Despite the hysterics of Newt Gingrich's political forebears, in August of 1935, the House of Representatives passed the Social Security Act by a vote of 372-33; the Senate by 77-6. On Aug. 14, 1935, President Roosevelt signed the Act into law. The Social Security Act not only provided for social insurance for retirement, but also provided for assistance to the indigent elderly, the blind, and families with dependent children; and established the first comprehensive national unemployment insurance system. Taking this Act's major provisions:

* Old-Age Insurance—a giant national retirement system based on social insurance principles, and intended to be the chief method of assuring income to an individual after retirement. The basis of the system is a Federal payroll tax, assessed on most employees and their employers. Today, the tax is 6.2% each for employers and employees. An individual becomes eligible for a monthly cash payment at 65, if he has worked a specified amount of time in employment subject to the payroll tax and has thus, along with his employer, contributed toward the costs of his own pension. Eligibility is a matter of right and does not depend on need.

* Old-Age Assistance to the Indigent—authorized Federal matching grants to the states to help them make monthly cash payments to indigent elderly people.

* Aid to the Blind—authorized Federal matching grants to the states to help them make monthly cash payments to those who are blind.

* Aid to Dependent Children—Federal grants to the states to help them support needy children and a parent, if the children have been deprived of normal parental support because of the death, incapacity, or absence from the home of a parent. Now called Aid to Families with Dependent Children, the program incorporates the premise that society should leave no one destitute.

* Unemployment Insurance—a system established by the Act, whereby the states set up their own unemployment insurance programs, but by means of a tax offset device, are compensated by the Federal government. For the first time in American history, laid-off workers could collect unemployment insurance.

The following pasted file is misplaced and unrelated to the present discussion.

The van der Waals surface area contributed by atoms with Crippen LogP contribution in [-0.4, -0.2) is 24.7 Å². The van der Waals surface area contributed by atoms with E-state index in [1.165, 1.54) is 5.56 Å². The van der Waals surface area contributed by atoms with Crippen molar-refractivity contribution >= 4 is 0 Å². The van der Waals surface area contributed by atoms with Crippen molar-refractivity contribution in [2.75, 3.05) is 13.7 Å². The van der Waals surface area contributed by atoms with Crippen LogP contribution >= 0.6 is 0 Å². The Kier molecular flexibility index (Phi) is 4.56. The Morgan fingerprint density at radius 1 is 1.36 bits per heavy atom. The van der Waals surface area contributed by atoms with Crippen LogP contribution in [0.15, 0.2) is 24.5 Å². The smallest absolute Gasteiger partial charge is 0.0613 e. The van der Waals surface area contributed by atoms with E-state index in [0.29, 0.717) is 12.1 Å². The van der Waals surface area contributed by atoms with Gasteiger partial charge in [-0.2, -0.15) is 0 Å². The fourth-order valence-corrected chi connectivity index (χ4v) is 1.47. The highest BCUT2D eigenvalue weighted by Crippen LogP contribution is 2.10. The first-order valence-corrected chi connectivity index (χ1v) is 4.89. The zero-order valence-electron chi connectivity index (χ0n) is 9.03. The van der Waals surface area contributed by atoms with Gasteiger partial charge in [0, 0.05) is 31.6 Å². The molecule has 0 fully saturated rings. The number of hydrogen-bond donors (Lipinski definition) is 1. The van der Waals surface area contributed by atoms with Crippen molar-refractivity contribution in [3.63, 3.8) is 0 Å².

Revolutionary Implications

The Social Security Act was a revolution in social policy. Different nations in Europe had differing elements of this package, but America had had none. Now, it had all of them in one package, and it was recognized that those unable to help themselves had a right to receive help from the government.

As you will have noticed, the Neo-Conservatives of today are determined to reverse this revolution. Already, the Aid to Dependent Children program enabled by the Social Security Act—what has been derogatorily been called "welfare"—has been gutted. The next target is the Old-Age Insurance section, which the privatizers have had in their sights for years, but have been unable to eliminate so far. Unemployment insurance too, which is administered by the states, has been made more onerous in many states.

Yet, as we enter ever deeper depths of the depression, there is good reason to believe that the Social Security concept, and Act, will be strengthened, not gutted. The principle of the general welfare must be revived, or the future will be grim indeed.



The original article was published in the EIR Online’s Electronic Intelligence Weekly, as part of an ongoing series on history, with a special emphasis on American history. We are reprinting and updating these articles now to assist our readers in understanding of the American System of Economy.